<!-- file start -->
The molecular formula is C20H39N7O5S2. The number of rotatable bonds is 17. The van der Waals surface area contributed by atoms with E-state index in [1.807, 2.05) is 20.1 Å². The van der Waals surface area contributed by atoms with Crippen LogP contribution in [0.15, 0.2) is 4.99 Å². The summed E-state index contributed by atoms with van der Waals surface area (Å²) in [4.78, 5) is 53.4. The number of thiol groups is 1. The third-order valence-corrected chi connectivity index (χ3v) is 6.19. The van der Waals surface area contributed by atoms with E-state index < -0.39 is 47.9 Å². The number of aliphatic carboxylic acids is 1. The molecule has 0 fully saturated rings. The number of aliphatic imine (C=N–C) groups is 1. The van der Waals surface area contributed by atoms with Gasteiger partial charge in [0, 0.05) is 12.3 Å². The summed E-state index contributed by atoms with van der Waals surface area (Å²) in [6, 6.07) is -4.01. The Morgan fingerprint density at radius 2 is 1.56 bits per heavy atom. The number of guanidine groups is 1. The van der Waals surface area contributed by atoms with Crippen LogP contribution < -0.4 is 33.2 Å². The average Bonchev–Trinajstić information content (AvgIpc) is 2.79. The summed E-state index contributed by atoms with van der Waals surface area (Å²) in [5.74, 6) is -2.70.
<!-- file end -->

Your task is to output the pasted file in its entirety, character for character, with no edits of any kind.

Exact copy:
The molecular formula is C20H39N7O5S2. The number of rotatable bonds is 17. The van der Waals surface area contributed by atoms with E-state index in [1.807, 2.05) is 20.1 Å². The van der Waals surface area contributed by atoms with Crippen LogP contribution in [0.15, 0.2) is 4.99 Å². The summed E-state index contributed by atoms with van der Waals surface area (Å²) in [4.78, 5) is 53.4. The number of thiol groups is 1. The third-order valence-corrected chi connectivity index (χ3v) is 6.19. The van der Waals surface area contributed by atoms with E-state index < -0.39 is 47.9 Å². The number of aliphatic carboxylic acids is 1. The molecule has 0 fully saturated rings. The number of aliphatic imine (C=N–C) groups is 1. The van der Waals surface area contributed by atoms with Gasteiger partial charge in [0, 0.05) is 12.3 Å². The summed E-state index contributed by atoms with van der Waals surface area (Å²) in [6, 6.07) is -4.01. The Morgan fingerprint density at radius 2 is 1.56 bits per heavy atom. The number of guanidine groups is 1. The van der Waals surface area contributed by atoms with Crippen LogP contribution < -0.4 is 33.2 Å². The average Bonchev–Trinajstić information content (AvgIpc) is 2.79. The summed E-state index contributed by atoms with van der Waals surface area (Å²) in [5.74, 6) is -2.70.